Here’s what scientists know about BA.2, the ‘stealth’ version of Omicron

A medical worker wearing protective gear collects a sample from a man at a coronavirus test site in Beijing.
(Andy Wong / Associated Press)
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Scientists and health officials around the world are keeping their eyes on a descendant of the Omicron variant that has been found in at least 40 countries, including the United States.

This version of the coronavirus, which scientists call BA.2, is considered stealthier than the original Omicron because its particular genetic traits make it somewhat harder to detect. Some scientists worry it could also be more contagious.

But they say there’s a lot they still don’t know about BA.2, including whether it evades vaccines better or causes more severe disease.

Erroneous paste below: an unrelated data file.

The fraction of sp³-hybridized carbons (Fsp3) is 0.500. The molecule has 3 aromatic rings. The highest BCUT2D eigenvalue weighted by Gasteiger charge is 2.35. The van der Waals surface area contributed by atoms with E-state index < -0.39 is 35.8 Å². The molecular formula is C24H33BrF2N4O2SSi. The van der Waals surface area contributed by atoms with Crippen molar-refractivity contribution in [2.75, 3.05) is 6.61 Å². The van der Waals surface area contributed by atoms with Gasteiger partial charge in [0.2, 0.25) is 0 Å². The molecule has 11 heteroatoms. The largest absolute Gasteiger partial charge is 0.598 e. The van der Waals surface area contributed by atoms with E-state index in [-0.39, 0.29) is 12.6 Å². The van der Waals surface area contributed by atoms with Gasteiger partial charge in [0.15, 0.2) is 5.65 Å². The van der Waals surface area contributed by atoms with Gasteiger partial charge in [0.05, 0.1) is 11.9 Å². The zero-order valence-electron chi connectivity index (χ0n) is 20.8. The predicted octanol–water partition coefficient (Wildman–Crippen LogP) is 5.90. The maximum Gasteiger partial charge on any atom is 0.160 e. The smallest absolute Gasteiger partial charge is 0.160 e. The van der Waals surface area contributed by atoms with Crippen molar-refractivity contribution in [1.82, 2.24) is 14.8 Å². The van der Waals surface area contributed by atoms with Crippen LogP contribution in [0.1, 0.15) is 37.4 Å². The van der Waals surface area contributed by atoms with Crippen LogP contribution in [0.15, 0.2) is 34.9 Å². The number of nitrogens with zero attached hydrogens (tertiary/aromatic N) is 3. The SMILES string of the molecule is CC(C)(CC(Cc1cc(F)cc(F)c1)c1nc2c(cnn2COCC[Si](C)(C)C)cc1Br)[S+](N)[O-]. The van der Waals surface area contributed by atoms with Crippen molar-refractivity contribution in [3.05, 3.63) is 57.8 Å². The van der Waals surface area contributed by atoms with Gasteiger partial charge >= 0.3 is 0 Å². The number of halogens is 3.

At least two cases involving BA.2 have been identified in Santa Clara County, said Dr. Sara Cody, the county’s health officer and public health director.

“We don’t really know what that means yet. We’ll be learning that in the days and weeks to come,” she said. “So far, we don’t really know how it behaves.”

Early data from Denmark, where BA.2 has been spreading rapidly, suggest little reason for added concern, said Dr. Peter Chin-Hong, an infectious diseases expert at UC San Francisco.

“You never know what’s going to happen,” he said. “But I’ll be shocked if it makes you sicker.”

Here’s a closer look at what’s known so far about BA.2.

Where has it spread?

Since mid-November, more than three dozen countries have uploaded nearly 15,000 genetic sequences of BA.2 to GISAID, a global platform for sharing coronavirus data. As of Tuesday morning, 96 of those sequenced cases came from the U.S.

“Thus far, we haven’t seen it start to gain ground” in the U.S., said Dr. Wesley Long, a pathologist at Houston Methodist in Texas, which has identified three cases of BA.2.

The variant appears much more common in Asia and Europe. In Denmark, it made up 45% of all COVID-19 cases in mid-January, up from 20% two weeks earlier, according to Statens Serum Institut, which falls under the Danish Ministry of Health.